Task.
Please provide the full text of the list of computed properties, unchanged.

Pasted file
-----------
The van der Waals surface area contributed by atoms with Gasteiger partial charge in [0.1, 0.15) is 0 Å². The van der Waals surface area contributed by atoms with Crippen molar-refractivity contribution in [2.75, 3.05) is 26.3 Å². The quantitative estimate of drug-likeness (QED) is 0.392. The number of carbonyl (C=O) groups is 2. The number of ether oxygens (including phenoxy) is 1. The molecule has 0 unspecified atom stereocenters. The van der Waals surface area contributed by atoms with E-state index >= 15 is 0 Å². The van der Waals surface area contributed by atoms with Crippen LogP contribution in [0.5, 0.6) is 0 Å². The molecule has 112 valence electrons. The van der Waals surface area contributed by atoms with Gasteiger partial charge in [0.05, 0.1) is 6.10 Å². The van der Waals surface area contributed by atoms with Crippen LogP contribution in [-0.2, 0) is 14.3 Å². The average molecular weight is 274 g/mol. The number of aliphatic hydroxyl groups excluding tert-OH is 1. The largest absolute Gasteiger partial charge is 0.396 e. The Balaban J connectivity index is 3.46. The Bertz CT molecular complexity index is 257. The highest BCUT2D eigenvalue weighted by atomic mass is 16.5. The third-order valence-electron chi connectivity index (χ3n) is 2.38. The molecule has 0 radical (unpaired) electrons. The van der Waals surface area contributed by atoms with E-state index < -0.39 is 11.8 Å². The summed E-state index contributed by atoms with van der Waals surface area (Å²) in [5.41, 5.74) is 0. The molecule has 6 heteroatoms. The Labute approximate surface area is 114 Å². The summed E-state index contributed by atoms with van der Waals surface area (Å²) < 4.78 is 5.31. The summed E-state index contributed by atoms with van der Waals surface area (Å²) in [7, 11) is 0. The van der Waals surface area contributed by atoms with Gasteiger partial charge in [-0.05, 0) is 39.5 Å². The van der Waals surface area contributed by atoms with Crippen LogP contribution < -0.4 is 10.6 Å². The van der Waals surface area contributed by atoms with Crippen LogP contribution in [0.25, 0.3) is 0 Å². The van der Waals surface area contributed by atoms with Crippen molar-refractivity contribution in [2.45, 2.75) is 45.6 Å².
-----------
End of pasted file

The van der Waals surface area contributed by atoms with Gasteiger partial charge in [0.1, 0.15) is 0 Å². The van der Waals surface area contributed by atoms with Crippen molar-refractivity contribution in [2.75, 3.05) is 26.3 Å². The quantitative estimate of drug-likeness (QED) is 0.392. The number of carbonyl (C=O) groups is 2. The number of ether oxygens (including phenoxy) is 1. The molecule has 0 unspecified atom stereocenters. The van der Waals surface area contributed by atoms with E-state index >= 15 is 0 Å². The van der Waals surface area contributed by atoms with Crippen LogP contribution in [0.5, 0.6) is 0 Å². The molecule has 112 valence electrons. The van der Waals surface area contributed by atoms with Gasteiger partial charge in [0.05, 0.1) is 6.10 Å². The van der Waals surface area contributed by atoms with Crippen LogP contribution in [-0.2, 0) is 14.3 Å². The average molecular weight is 274 g/mol. The number of aliphatic hydroxyl groups excluding tert-OH is 1. The largest absolute Gasteiger partial charge is 0.396 e. The Balaban J connectivity index is 3.46. The Bertz CT molecular complexity index is 257. The highest BCUT2D eigenvalue weighted by atomic mass is 16.5. The third-order valence-electron chi connectivity index (χ3n) is 2.38. The molecule has 0 radical (unpaired) electrons. The van der Waals surface area contributed by atoms with E-state index < -0.39 is 11.8 Å². The summed E-state index contributed by atoms with van der Waals surface area (Å²) in [5.41, 5.74) is 0. The molecule has 6 heteroatoms. The Labute approximate surface area is 114 Å². The summed E-state index contributed by atoms with van der Waals surface area (Å²) < 4.78 is 5.31. The summed E-state index contributed by atoms with van der Waals surface area (Å²) in [7, 11) is 0. The van der Waals surface area contributed by atoms with Gasteiger partial charge in [-0.05, 0) is 39.5 Å². The van der Waals surface area contributed by atoms with Crippen LogP contribution < -0.4 is 10.6 Å². The van der Waals surface area contributed by atoms with Crippen LogP contribution in [0.25, 0.3) is 0 Å². The van der Waals surface area contributed by atoms with Crippen molar-refractivity contribution in [2.45, 2.75) is 45.6 Å².